enforcement [as in electricity revenue collections], reservations for
small scale sectors [ which stymy scaling potential as in the garment
industry], restricted entry to foreign investments [as in retailing] and
continued system of licensing [as for instance in the dairy industry, due
to pressure from the co-operatives sector].
McKinsey hold out the success of the Indian auto industry
following India's open door policy there: old clunky models died, better
and cheaper cars arrived and employment soared 11% in the 8 years
Turning to land related issues McKinsey says, when seen
in relation to GDP the cost of land per square meter in Indian metros is
about 11 times that in Tokyo, 8 times that in Singapore and 16 times that
in bustling Sydney. But why? Supply of land for development is way behind
demand. Again, why? McKinsey says land records and delays in legal
processes have tied up large tracts of land. Lacking clear titles, it is
difficult to offer them as collateral for funding. Add to that high
registration charges, poor tenancy laws and inflexible zoning and you have
blocked opportunities waiting in construction and retailing industries
which are the greatest potential employers outside agriculture.
The third barrier is government ownership of business.
McKinsey proves that the Indian worker is not naturally unproductive.
Labour productivity in state units as against similar units in the private
sectors are as follows: 3:27 in dairy; 10:20 in power generation; 0.5:3 in
power transmission; 10:55 in banking and 25:76 in telecom. McKinsey says,
"electricity boards lose a staggering 30 to 40 percent of their
power, mostly to theft. By comparison, best-practice private power
distributors lose only around 10 percent, mostly for technical
If the facts presented are compelling, the steps
suggested for sweeping away all these ills are audaciously simple, given
The 13 steps and life thereafter:
Here they are in McKinsey's own words:
1 Completely eliminate the reservation of products for
small-scale industry; start with 68 sectors accounting for 80 percent of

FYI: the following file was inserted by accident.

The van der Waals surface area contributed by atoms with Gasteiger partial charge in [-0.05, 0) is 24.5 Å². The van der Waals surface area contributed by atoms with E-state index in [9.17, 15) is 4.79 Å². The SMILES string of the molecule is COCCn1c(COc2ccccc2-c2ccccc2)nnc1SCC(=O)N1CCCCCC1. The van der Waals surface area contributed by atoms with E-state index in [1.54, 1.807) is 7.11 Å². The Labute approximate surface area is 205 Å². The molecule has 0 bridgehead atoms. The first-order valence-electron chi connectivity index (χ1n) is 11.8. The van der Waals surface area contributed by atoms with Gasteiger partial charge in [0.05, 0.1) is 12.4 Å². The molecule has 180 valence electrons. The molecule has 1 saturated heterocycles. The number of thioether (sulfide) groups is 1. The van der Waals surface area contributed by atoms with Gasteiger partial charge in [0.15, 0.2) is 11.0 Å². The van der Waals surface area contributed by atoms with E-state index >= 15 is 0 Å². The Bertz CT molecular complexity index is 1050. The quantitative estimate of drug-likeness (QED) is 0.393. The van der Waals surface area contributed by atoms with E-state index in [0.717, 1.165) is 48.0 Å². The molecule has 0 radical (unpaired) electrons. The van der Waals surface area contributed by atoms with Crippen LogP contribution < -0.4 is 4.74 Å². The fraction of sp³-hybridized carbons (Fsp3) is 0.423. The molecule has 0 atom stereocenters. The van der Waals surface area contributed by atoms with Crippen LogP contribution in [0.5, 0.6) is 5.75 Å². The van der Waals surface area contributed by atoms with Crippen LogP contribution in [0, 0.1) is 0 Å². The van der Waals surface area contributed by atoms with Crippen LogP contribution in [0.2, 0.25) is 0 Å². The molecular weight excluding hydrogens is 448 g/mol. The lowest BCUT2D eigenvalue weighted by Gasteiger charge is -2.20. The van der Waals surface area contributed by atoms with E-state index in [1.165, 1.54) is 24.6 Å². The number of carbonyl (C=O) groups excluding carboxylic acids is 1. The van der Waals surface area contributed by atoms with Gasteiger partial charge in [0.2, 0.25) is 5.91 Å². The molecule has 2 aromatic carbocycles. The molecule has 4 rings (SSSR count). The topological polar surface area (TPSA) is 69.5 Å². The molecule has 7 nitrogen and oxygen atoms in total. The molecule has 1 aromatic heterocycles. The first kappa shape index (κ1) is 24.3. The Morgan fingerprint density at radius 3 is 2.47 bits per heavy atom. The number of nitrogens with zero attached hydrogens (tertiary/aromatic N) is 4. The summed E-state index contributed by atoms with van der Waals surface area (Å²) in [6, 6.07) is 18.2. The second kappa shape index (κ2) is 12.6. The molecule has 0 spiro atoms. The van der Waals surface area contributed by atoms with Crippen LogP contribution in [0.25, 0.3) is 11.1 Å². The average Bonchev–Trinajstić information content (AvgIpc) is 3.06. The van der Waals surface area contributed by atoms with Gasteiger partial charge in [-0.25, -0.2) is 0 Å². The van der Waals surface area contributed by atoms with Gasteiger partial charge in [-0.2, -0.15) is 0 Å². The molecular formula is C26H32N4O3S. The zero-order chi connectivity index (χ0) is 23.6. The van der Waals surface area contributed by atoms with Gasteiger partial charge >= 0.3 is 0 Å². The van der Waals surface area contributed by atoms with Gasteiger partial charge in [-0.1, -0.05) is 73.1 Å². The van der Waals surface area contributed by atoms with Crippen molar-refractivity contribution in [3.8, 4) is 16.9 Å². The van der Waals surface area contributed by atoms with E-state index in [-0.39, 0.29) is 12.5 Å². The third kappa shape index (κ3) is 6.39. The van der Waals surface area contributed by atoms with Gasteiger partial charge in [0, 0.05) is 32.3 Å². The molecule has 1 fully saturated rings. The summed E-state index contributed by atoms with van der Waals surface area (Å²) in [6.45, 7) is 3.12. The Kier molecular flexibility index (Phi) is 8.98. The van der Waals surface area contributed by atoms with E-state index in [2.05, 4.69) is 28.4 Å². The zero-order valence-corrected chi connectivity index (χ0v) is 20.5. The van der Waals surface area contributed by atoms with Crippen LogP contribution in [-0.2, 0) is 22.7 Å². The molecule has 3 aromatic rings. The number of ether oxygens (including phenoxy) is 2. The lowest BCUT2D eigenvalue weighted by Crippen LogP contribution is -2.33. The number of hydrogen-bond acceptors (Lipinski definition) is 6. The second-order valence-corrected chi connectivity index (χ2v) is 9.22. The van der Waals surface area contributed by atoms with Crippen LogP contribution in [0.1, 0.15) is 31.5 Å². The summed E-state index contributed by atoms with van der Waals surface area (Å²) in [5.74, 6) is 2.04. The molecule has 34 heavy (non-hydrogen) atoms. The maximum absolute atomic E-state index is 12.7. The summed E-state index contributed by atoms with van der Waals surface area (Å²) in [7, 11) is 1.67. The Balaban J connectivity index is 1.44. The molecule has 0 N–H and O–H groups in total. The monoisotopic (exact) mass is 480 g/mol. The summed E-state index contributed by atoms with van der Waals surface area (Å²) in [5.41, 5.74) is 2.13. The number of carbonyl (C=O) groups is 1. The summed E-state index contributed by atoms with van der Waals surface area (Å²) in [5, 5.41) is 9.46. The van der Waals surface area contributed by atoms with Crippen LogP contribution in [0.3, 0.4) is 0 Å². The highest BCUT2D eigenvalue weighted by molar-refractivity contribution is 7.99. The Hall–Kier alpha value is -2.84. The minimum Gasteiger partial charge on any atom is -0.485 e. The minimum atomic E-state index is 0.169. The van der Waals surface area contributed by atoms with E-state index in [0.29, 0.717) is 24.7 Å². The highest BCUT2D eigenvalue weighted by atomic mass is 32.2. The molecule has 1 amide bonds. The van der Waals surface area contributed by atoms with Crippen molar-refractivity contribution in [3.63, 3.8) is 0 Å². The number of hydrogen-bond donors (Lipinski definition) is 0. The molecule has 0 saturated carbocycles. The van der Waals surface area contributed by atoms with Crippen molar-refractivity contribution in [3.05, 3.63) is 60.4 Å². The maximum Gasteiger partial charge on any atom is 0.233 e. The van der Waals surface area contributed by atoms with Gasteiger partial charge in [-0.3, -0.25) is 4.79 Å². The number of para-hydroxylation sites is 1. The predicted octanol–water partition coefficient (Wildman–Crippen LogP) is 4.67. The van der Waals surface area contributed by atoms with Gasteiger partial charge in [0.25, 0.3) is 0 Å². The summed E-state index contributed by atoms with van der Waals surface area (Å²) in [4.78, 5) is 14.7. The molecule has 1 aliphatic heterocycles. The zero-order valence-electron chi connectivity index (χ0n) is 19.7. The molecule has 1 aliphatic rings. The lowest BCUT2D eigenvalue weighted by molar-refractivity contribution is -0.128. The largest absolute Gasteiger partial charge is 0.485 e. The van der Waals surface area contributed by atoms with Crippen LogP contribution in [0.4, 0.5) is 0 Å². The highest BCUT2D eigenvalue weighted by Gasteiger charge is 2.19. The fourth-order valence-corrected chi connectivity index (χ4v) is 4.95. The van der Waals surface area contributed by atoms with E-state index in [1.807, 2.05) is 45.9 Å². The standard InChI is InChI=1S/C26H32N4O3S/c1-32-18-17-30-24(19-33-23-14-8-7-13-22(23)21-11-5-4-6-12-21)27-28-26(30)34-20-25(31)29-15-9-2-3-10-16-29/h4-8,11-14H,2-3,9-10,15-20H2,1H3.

output of reserved sectors
2 Equalize sales taxes and excise duties for all
categories of players in each sector and strengthen enforcement
3 Establish an effective regulatory framework and strong
4 Remove all licensing and quasi-licensing restrictions
that limit the number of players in affected industries
5 Reduce import duties on all goods to the levels of
Southeast Asian countries (10 percent) over five years
6 Remove the ban on foreign direct investment in the
retail sector and allow unrestricted foreign direct investment in all
7 Resolve unclear real-estate titles by setting up
fast-track courts to settle disputes, computerizing land records, freeing
all property from constraints on sale, and removing limits on property
8 Raise property taxes and user charges for municipal
services and cut stamp duties (tax on property transactions) to promote
the development of residential and commercial land and to increase the
land markets liquidity
9 Reform tenancy laws to allow rents to move to market
10 Privatize the electricity sector and all companies
owned by the central and state governments; in the electricity sector,
start by privatizing distribution; in all other sectors, first privatize
the largest companies
11 Reform labor laws by repealing section 5-B of the
Industrial Disputes Act, by introducing standard retrenchment-compensation
norms and by allowing full flexibility in the use of contract labor
12 Transfer the management of the existing transport
infrastructure to the private sector; contract out the construction and
management of new infrastructure to it
13 Strengthen extension services to help farmers improve
This may generate political discomfort but how illogical
or inhuman are these suggestions? Indians must reflect that though we are
now cruising at about 5% growth, for the 40 years till 1990 we grew at the
derisive 'Hindu rate of growth' of 2.5%. [--by the way, that was a mocking phrase coined in a period when 'secularists' --and not Hindus-- were running a state controlled, socialist economy; the result of their endeavours was conveniently rubbished as 'Hindu'.] How did we get here?
Economists agree India has attracted little foreign investment. So, how
did India double its growth in 10 years? Obviously even the half hearted
lunges at piece-meal reforms in 90s have worked. Yes there was the noise
and heat of debates and protests, but we did it.
We can, yet again.